Sandra McGinley decided to give her son Joseph an extra year at nursery after concerns he was not ready for formal school.

Because Mrs McGinley was educated in Germany, where pupils go to school aged six or seven, she felt starting earlier could be too young, but wanted to assess Joseph's development.

She said: "He was born in September and would have been four when starting school. From a developmental point of view he may have been ready, but in the months leading up to the start of school I realised he was showing absolutely no interest and had no questions about it when we spoke to him.

"We did not feel he was emotionally ready, particularly because he had struggled with a change of nursery and had been quiet and shy and didn't want to be separated from us in any kind of new environment.

"I would not say this should apply to every child because I have friends with children of the same age who were more than ready, but for Joseph it was the right thing to do."

Mrs McGinley, social worker from Glasgow, said the decision had significant financial implications for the family because they had to pay for an extra year of nursery.

She found the process of applying for funding difficult to navigate and was not sure of her rights, particularly after failing to get her full entitlement under the Scottish Government's free nursery places scheme.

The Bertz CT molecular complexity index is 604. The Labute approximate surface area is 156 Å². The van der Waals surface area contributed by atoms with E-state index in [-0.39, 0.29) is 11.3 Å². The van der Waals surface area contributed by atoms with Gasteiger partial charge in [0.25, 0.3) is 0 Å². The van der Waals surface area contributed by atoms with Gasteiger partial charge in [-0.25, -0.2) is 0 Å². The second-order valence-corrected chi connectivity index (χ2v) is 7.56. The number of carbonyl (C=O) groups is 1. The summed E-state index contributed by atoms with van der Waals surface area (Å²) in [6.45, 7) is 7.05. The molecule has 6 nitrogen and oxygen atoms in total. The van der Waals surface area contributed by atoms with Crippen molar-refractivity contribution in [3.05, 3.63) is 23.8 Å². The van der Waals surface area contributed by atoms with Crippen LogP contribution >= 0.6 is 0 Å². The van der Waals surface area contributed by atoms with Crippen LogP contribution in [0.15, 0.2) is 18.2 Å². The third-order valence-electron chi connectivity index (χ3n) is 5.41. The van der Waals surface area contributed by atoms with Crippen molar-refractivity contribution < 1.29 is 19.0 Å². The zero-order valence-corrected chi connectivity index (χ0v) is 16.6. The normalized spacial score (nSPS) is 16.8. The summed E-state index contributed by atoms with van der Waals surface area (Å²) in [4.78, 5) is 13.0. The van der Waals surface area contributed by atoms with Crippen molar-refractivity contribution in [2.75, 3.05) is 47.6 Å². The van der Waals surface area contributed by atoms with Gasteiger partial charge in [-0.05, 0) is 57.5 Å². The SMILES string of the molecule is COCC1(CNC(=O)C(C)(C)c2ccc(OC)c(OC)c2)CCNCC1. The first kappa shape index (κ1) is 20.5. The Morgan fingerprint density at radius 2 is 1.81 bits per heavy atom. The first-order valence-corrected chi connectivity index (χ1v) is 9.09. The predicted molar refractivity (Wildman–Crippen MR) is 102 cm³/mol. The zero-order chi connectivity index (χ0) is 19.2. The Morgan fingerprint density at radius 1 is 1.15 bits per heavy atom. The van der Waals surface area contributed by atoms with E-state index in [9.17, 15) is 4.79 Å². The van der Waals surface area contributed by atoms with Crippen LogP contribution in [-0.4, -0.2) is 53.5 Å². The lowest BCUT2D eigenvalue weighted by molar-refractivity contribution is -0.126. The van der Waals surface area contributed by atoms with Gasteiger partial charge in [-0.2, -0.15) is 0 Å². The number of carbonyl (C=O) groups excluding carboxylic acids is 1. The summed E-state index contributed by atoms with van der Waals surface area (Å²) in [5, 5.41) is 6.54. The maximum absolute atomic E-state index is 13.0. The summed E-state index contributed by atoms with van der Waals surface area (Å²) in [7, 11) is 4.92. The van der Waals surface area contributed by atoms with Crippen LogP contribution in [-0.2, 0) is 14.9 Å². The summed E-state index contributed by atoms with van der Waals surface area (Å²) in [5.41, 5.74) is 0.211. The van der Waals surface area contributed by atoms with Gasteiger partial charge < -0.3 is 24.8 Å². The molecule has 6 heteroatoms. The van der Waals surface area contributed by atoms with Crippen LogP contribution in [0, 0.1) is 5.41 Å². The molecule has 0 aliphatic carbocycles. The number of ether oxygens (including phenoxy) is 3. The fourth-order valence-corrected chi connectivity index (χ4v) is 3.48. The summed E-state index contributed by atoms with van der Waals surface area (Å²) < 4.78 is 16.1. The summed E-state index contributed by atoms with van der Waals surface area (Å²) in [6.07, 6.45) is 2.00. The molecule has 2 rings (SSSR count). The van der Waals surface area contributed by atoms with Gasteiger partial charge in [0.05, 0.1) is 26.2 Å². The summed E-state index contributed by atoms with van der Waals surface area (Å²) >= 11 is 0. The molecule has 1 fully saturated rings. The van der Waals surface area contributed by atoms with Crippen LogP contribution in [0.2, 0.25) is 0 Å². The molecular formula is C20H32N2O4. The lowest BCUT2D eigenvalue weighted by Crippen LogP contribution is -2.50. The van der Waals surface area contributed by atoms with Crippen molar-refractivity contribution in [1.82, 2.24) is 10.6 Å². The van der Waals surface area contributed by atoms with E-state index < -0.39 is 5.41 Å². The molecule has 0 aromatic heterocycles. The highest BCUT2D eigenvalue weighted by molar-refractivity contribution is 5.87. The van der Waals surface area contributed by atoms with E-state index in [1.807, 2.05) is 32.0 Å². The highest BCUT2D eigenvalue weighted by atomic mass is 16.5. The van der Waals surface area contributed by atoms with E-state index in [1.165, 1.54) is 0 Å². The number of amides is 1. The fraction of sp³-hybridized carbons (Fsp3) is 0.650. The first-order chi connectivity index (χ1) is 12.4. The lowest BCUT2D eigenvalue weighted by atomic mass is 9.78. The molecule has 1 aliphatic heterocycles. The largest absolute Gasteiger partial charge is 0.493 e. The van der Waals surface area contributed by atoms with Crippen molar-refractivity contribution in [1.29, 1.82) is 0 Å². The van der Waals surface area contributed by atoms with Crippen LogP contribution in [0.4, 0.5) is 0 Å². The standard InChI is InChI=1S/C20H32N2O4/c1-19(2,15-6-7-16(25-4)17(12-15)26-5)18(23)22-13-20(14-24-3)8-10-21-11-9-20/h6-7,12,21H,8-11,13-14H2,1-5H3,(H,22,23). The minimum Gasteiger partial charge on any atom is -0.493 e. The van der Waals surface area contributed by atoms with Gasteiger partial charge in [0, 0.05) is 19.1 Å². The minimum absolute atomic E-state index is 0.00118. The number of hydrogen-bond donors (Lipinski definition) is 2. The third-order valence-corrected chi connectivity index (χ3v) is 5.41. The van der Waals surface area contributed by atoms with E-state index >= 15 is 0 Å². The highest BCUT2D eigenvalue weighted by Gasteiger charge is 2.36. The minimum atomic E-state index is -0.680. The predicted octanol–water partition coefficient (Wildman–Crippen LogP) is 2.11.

"There were huge financial considerations and we discussed for months whether or not we could afford it because we had to pay the full costs of £600 a month," she said.

"We felt the benefits of Joseph staying in nursery for an extra year, rather than going to school, were worth, but it was a struggle month to month. If we had another child going to nursery at this time we never would have been able to afford it."

Joseph, who is now eight, is happily settled at Our Lady of Annunciation School, on the south side of Glasgow.

"After that 12 month he was ready to go. He showed an interest in going to school and started to want to write his name and had also settled emotionally and he was much more confident. We have never regretted the decision to let him spend that time learning through playing rather than being in more of a formal educational setting."